Hordes of the Things (HOTT) is pretty good but not perfect. I wondered what house rules to use to make it better and had a quick google for inspiration. I don’t actually use these house rules but if I wanted to make HOTT a better game then I’d consider them.
Suggestion from Big Battles Hordes of the Things
Elements or groups that are more than 600p from a known enemy and remain more than 600p throughout their bound from a known enemy can move again for each extra PIP spent. This movement can include deploying.
Suggestion from Stronghold: Proposed Changes to ‘Hordes of the Things” Version 3
Some troop types seem under or over powered for the AP cost. Various suggestions have been made for rectifying these imbalances. The most popular seem to be for:
- Water Lurkers
Reduce move to 200p.
Increase move to 300p.
Ignore the extra PIP cost for being out of sight or out of range of their CinC.
Suggestion from Stronghold: Water Lurkers Variant
In standard HOTT a Water Lurker can be deployed in a water feature (river, sea or lake) or marsh. Alan Saunders has proposed a Stronghold: Water Lurkers Variant to increase the number and type of features a Water Lurker can appear in.
Define the ‘water’ features at the beginning of a game. A terrain feature is a ‘water’ feature if it
- Is a river, sea, lake, marsh, bog or swamp
- If it is woods or flat bad going of any kind that is physically touching:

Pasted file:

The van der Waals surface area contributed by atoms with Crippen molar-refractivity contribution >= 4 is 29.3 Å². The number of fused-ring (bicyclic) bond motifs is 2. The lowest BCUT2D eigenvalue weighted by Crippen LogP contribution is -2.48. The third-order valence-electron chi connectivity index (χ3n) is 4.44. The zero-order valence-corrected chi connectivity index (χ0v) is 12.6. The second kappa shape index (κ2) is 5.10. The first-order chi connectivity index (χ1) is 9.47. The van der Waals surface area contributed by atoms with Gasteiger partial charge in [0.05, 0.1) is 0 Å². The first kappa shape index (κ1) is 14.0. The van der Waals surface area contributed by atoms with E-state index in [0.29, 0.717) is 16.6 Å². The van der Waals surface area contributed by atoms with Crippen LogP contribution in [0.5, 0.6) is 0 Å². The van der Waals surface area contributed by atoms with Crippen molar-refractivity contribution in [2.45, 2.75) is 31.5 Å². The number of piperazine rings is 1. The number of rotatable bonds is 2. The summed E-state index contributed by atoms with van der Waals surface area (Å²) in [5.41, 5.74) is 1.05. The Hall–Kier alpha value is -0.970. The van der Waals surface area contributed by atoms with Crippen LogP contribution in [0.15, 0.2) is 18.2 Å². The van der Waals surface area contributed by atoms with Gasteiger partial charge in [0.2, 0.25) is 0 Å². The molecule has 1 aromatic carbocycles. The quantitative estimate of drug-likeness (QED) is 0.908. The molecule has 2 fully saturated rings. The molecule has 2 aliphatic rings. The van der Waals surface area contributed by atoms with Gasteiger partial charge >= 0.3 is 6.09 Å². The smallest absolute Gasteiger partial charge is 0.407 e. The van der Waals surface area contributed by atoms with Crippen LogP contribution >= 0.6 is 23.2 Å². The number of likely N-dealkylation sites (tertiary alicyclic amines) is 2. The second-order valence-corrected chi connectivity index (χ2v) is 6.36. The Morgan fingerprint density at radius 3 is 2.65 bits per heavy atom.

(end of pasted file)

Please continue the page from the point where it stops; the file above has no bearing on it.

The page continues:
- The board edge.
- Another feature that is already defined as a ‘water’ feature.
A Water Lurker may be deployed in:
- A ‘water’ feature as per the HOTT rules but bearing in mind the definition above.
- In contact with an enemy element that has just moved to within 100p of a river, sea or lake, but not other ‘water’ features, so long as the Water Lurker is itself at least partially within the river, sea or lake feature.
In HOTT a Built Up Area (BUA) is simply a type of bad going but DBA v2.2 has special rules for BUA. These special rules offer a couple of advantages:
- They encourage a BUA as a diorama rather than a template defining an area with movable houses.
- They acknowledge the DBA/HOTT campaign rules (such as Britannia 600 AD).
Some of the provisions of the DBA rule are inconsistent with the time scale of a battle, but are necessary for a campaign where treachery was the most common reason for a city falling to the enemy.
BUA Terrain Features
A BUA is optional, but if taken replaces the defender’s Stronghold.
A BUA represents a large palisaded or walled village, a hill fort or a walled town or castle.
BUA can be bigger than a Stronghold. A Stronghold is up to 4 base widths (160mm in 15mm), but BUA are at most 9 base widths (360mm in 15mm) in Length + Width. The Length must not exceed twice the width. For example, these are all valid dimensions for a large BUA:
- 240mm x 120mm – longest rectangle
- 180mm x 180mm – square
- 200mm x 160mm – biggest rectangle with dimensions in whole base widths
All of a BUA must be placed within 900 paces of two battlefield edges. These two battlefield edges cannot be the invader’s preferred edge (i.e. the one they roll 4-6 to get).
Any roads must contact the BUA or pass through it. Friendly troops following such a road can pass through the BUA, even if it is occupied, adding the internal distance to the normal road movement.
A BUA is neither good nor bad going, but gives a combat:
- Advantage (+3) to a 1-element foot garrison or, if there is none, to its denizens.
- Disadvantage (-2) to attacking or occupying mounted troops (Behemoths attacking the BUA do not suffer this factor).
Unlike Strongholds, BUA do not defend themselves, and have garrisons instead (see below).
Replacement Hordes appear next to the BUA if this is on the base edge, otherwise on their base edge.
Other special rules of BUA and Strongholds in HOTT are retained, for example: